I usally take a basic recipe and add the flavorings I like.
I like this recipe.
2 egg whites
a little salt
2/3 cup of sugar
1 teaspoon vanilla
1 1/2 cups shredded coconut.
For lemon I would add some candies lemon zest,for coffee I would leave out the vanilla and add espresso in it's place. I have never done them with raspberries,but I have done them with dried cranberries,currants or raisons.
PS,There are some very talented pastry folks on this site who I'm sure will be more helpful :)
Baruch ben Rueven / Chanaבראד, ילד של ריימונד והאלאן
1 lb 5 oz (600 g)almond flour
2 lb 4 oz (1040 g)sifted powdered sugar
1 1/2 oz (40 g)apricot jam
5 oz (160 g)egg whites
11 oz (300 g) egg whites for whipping
dash of cream of tartar
7 oz (200 g) sugar (for whipping whites)
Sift together almond flour and powdered sug.
Mix apricot jam and the first egg whites, then mix it with the almond mixture.
Whip the whites, sugar, and tartar to stiff.
Fold in 2 stages.
It should be slightly runny.
Pipe onto parchment, and dry 20 min before baking.
Bake @ 350 F.
When they are baked, immediately pour water under the paper, and tilt the pan back and forth to spread the water under the cookies. This will create steam, which softens the bottoms, so you can stick them together. Be careful not to add too much water, as this will waterlog your macaroons.
When they cool, you can sandwich them together. Here, I usually squirt a bit more apricot in between for more flavor, but you don't have to.
You can substitute pistachios for the almonds, or add cocoa, or you can substitute raspberry for the apricot, and a drop of red color.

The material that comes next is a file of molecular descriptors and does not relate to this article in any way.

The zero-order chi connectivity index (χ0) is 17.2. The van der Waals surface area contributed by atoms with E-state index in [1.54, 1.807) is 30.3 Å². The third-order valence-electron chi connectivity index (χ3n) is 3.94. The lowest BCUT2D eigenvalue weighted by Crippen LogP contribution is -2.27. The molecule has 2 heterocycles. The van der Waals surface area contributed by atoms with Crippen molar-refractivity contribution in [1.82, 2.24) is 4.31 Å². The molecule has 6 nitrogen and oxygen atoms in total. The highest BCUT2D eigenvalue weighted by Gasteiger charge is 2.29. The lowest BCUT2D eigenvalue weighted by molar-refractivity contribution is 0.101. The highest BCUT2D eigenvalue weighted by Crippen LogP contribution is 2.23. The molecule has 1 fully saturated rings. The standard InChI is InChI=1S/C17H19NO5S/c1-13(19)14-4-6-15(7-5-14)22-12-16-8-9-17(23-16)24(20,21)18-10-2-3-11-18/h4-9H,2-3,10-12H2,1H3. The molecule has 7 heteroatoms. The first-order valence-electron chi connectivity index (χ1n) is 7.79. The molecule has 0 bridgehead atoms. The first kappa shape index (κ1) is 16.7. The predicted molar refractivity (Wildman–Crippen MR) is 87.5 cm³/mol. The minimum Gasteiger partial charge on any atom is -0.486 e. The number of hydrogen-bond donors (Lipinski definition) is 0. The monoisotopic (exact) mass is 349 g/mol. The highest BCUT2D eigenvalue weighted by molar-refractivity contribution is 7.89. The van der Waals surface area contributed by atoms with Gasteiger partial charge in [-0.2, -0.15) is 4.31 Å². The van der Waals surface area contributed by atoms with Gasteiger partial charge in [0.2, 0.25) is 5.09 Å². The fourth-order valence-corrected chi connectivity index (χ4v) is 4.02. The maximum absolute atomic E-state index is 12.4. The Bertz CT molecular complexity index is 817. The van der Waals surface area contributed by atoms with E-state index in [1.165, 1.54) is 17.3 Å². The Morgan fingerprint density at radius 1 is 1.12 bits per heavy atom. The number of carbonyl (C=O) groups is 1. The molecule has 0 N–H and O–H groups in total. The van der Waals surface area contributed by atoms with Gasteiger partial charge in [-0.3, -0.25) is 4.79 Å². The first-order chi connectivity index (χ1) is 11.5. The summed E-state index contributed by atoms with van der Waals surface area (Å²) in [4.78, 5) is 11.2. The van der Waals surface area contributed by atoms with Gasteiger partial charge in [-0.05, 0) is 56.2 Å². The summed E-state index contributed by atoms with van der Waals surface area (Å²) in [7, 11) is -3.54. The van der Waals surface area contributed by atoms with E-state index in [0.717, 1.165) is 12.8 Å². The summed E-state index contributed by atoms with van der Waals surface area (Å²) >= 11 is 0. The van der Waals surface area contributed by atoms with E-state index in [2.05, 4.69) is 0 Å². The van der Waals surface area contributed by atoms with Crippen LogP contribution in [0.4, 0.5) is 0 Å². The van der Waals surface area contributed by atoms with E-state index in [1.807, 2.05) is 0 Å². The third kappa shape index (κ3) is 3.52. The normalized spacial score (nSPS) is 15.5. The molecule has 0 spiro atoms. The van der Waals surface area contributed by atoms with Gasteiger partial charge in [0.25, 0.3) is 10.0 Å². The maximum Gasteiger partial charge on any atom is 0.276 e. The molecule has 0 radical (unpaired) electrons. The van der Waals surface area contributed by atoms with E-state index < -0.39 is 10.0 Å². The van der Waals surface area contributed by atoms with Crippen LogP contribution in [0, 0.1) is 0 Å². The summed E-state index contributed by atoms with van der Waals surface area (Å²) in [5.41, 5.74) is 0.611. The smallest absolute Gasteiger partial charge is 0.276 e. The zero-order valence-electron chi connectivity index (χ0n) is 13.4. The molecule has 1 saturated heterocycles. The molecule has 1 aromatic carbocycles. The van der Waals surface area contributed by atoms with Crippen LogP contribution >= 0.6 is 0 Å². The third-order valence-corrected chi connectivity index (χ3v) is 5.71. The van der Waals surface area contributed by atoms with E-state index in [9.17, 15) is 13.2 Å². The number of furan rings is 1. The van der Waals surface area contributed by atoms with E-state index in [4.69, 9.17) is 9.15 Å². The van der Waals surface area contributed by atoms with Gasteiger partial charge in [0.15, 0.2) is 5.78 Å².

Iwas hoping someone would bring this up. I make a LOT of almond macaroons, and they are a no-brainer at this point. But yesterday I tried making lemon gerbet macaroons from the French Cookie Book and was a little perplexed at the result. they didn't look a thing like the picture. The recipe says make the batter a little soft or runny, so they won't crack in the oven, and it had the same drill of running the water under the paper to get them off, but last night I was looking at a Pierre Herme book, and I think it was in there, it said you only need to do that if you are using blank newsprint for pan liners, not with silicone treated paper. I find popping the sheet pan in the freezer for a couple of minutes is easier. What's the deal with letting them sit for 20 minutes? Does the top dry out a little and give that glossy look. The filling for the ones I made was butter mixed with lemon rind and a little almond/sugar powder. I splurged yesterday and bought some valronha, and I never pay retail for chocolate, and made Pierre Herme's Riviera. Fabulous cake.
thank you all for responding. I have Pierre Herme's books and I made a couple of cakes from them but not the macaroons (yet)! I hoped to get some tips from you guys who already made the first step.... :)
Who in the US uses balnk newsprint as a pan-liner? I never have, and I would think that it is much more absorbent, so certainly, you would water-log the macaroons. The quilon treated parchment that I use does absorb water, but just a small amount.
It is entirely up to you if you want to skip the water step all together. You may choose to just fill them. That's fine, but it will seem more like a slippery sandwich, rather than a solid cookie.
Yes, letting them sit 20 min. gives them a smooth crust that doesn't crack on top.